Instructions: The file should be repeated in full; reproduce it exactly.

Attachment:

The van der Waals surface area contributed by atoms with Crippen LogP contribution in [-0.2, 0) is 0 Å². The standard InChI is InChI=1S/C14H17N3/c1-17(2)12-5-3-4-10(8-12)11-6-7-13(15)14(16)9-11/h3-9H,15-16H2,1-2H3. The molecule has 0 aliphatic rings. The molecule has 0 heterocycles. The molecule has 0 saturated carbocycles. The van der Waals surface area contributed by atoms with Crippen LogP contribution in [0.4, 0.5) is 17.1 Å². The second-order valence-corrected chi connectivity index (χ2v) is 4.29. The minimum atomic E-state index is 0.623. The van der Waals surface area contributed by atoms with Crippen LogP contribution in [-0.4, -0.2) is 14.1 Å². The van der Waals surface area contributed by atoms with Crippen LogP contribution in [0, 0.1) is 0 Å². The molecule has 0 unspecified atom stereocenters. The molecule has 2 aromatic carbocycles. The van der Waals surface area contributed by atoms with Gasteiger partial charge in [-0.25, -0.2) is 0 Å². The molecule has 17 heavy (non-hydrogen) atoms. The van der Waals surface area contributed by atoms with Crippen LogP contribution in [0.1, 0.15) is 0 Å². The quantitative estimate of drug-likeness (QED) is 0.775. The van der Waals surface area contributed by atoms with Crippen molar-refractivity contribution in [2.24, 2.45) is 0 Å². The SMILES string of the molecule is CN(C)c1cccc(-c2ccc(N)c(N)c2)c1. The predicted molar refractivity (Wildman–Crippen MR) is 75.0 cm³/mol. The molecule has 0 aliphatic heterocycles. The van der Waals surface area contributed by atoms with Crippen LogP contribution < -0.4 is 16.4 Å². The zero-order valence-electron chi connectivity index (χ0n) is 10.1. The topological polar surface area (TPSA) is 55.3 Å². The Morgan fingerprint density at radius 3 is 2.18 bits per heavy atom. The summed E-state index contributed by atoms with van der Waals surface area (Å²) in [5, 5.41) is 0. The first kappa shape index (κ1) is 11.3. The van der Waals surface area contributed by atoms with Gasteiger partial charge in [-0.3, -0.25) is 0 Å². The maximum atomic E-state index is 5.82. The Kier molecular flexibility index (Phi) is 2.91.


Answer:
The van der Waals surface area contributed by atoms with Crippen LogP contribution in [-0.2, 0) is 0 Å². The standard InChI is InChI=1S/C14H17N3/c1-17(2)12-5-3-4-10(8-12)11-6-7-13(15)14(16)9-11/h3-9H,15-16H2,1-2H3. The molecule has 0 aliphatic rings. The molecule has 0 heterocycles. The molecule has 0 saturated carbocycles. The van der Waals surface area contributed by atoms with Crippen LogP contribution in [0.4, 0.5) is 17.1 Å². The second-order valence-corrected chi connectivity index (χ2v) is 4.29. The minimum atomic E-state index is 0.623. The van der Waals surface area contributed by atoms with Crippen LogP contribution in [-0.4, -0.2) is 14.1 Å². The van der Waals surface area contributed by atoms with Crippen LogP contribution in [0, 0.1) is 0 Å². The molecule has 0 unspecified atom stereocenters. The molecule has 2 aromatic carbocycles. The van der Waals surface area contributed by atoms with Gasteiger partial charge in [-0.25, -0.2) is 0 Å². The molecule has 17 heavy (non-hydrogen) atoms. The van der Waals surface area contributed by atoms with Crippen LogP contribution in [0.1, 0.15) is 0 Å². The quantitative estimate of drug-likeness (QED) is 0.775. The van der Waals surface area contributed by atoms with Crippen molar-refractivity contribution in [2.24, 2.45) is 0 Å². The SMILES string of the molecule is CN(C)c1cccc(-c2ccc(N)c(N)c2)c1. The predicted molar refractivity (Wildman–Crippen MR) is 75.0 cm³/mol. The molecule has 0 aliphatic heterocycles. The van der Waals surface area contributed by atoms with Crippen LogP contribution < -0.4 is 16.4 Å². The zero-order valence-electron chi connectivity index (χ0n) is 10.1. The topological polar surface area (TPSA) is 55.3 Å². The Morgan fingerprint density at radius 3 is 2.18 bits per heavy atom. The summed E-state index contributed by atoms with van der Waals surface area (Å²) in [5, 5.41) is 0. The first kappa shape index (κ1) is 11.3. The van der Waals surface area contributed by atoms with Gasteiger partial charge in [-0.3, -0.25) is 0 Å². The maximum atomic E-state index is 5.82. The Kier molecular flexibility index (Phi) is 2.91.